By now, many of you have possibly taken composition classes in which you have shared your writing with peer group members and/or the entire class. However, some of you may have reservations about sharing your writing with others. I strongly believe, and I think you will find, that a key to developing your writing skills is interaction with your peers. As editors of each other's work, you will learn to critique and improve the texts of others, thus internalizing skills necessary for strengthening your own writing effectiveness. From time to time, I may choose to read one of your papers aloud to class, or-better still-to have you read your paper aloud to the class. This is not meant to embarrass you; rather, I choose papers that demonstrate the landmarks of good college-level writing. I will ask permission before I read from a paper, and you will not be penalized for choosing not to have your paper read.
Cheating on exams or quizzes is considered academic dishonesty, and it is unacceptable. The use of someone else's words or ideas without acknowledging the source is plagiarism, another form of academic dishonesty; it is likewise unacceptable. Because you will be working with many readings in your writing assignments, you must be careful to cite other people's words and ideas that you incorporate-by way of quotation, paraphrase, and summary-into your essays. If you fail to do this, it is plagiarism. If you plagiarize on one of your assignments, you will receive an "F" grade on that assignment. If you plagiarize on your Research Project, you will receive an "F" grade for the course. If I find you committing Academic Dishonesty (e.g., cheating on a test, turning in someone else's work, or plagiarizing), I will immediately report you to the Director of Student Development, and I will ask for the harshest sanction possible, which may include: a notation of Academic Dishonesty on your transcripts, removal from my class, or even expulsion from the college. I have zero tolerance for cheating and plagiarism.
In an era of increasingly prevalent mobile technology, cellular phones and other electronic devices (laptop computers, PDAs, IPODs, MP3 players, CELL PHONES, etc.) have become an interruptive nuisance in the classroom. As such, these devices are not allowed to be turned on or used on in our classroom unless you have cleared it with me first. Here are some examples of inappropriate electronic activity (this list is not exhaustive): your cell phone rings or vibrates in class; you answer your cell phone or leave to make a call on it; you are text messaging in class; or you listen to your IPOD or MP3 player in class. The first time your electronic device interrupts the class, I will give you a verbal warning. Upon the second interruption, I will remove you from the class for the day, give you a written reprimand, and report you the Director of Student Development for the appropriate disciplinary procedures. Upon the third interruption, I will suspend you from class for two class periods (including the current one), and I will file another report with the Director of Student Development. Any subsequent interruptions, and I will seek your immediate and permanent removal from my class. Depending on other Code of Conduct violations, this may further result in your expulsion from the college. Please reference the El Camino College Student Code of Conduct and Discipline for further information. The bottom line is that I am attempting to create an atmosphere in the classroom that is conducive to learning. If you cannot discipline yourself, I will be forced to do it for you.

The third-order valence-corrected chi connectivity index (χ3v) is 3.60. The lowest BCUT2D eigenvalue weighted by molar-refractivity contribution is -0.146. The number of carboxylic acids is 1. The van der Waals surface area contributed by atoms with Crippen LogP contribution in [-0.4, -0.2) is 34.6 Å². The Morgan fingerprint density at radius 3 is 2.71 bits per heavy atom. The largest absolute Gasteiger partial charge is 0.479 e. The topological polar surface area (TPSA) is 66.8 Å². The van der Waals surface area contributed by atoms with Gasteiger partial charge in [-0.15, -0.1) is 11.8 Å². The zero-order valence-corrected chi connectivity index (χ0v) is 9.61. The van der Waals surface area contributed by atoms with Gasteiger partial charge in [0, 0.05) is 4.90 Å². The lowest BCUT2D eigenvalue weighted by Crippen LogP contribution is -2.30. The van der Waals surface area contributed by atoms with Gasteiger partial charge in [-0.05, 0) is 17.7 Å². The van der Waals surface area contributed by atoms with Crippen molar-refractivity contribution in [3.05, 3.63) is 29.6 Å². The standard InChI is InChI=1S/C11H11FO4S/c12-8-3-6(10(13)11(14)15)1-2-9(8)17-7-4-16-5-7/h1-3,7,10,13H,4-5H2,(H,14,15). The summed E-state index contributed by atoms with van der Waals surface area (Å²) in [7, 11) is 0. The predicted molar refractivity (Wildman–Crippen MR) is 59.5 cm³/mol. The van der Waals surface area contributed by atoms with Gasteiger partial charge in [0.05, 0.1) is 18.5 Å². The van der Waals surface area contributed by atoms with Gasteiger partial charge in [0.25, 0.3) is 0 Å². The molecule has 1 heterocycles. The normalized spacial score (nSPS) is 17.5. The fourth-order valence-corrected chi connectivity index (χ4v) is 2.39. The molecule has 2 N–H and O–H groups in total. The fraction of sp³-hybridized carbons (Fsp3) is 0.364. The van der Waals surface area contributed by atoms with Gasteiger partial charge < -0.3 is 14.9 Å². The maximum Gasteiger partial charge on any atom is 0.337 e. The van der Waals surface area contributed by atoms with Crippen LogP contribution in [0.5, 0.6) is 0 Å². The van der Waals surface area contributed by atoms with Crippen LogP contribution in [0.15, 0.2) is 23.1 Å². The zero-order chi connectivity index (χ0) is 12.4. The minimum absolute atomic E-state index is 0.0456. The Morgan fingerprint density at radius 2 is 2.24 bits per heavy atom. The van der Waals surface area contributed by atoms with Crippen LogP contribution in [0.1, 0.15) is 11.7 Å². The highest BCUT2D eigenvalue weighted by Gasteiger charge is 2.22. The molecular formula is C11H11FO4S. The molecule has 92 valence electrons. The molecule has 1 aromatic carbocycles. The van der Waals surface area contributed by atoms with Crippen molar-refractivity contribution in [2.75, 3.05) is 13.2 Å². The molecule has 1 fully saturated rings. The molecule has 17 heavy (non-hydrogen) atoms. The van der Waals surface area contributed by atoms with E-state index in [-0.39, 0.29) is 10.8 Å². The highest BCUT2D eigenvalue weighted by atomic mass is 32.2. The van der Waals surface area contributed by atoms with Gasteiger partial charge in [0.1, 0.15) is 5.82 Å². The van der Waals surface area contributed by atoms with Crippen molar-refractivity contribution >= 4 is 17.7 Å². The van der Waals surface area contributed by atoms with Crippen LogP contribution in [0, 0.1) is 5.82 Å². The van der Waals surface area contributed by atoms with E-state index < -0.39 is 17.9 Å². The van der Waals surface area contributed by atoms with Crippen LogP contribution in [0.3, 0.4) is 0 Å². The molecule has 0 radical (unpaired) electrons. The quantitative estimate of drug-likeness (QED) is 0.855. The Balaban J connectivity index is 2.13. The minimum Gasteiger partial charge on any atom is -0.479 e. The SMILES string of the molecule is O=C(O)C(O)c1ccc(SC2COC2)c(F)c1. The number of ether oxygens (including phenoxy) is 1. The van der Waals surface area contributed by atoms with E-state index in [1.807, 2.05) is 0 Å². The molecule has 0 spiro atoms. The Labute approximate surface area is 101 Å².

Code of Conduct
We shall adhere to the following rules in order to maintain a positive and productive classroom environment:
Basic Classroom decorum-no disturbances, no interruptions, no speaking out of turn. Examples of improper classroom decorum include (this list is not exhaustive): having a side conversation when I am lecturing; unnecessarily leaving the classroom during class session; failing to stay on task during peer response evaluations; interrupting your peers when they are speaking.
No cursing. It is neither professional nor mature to utter expletives in a classroom.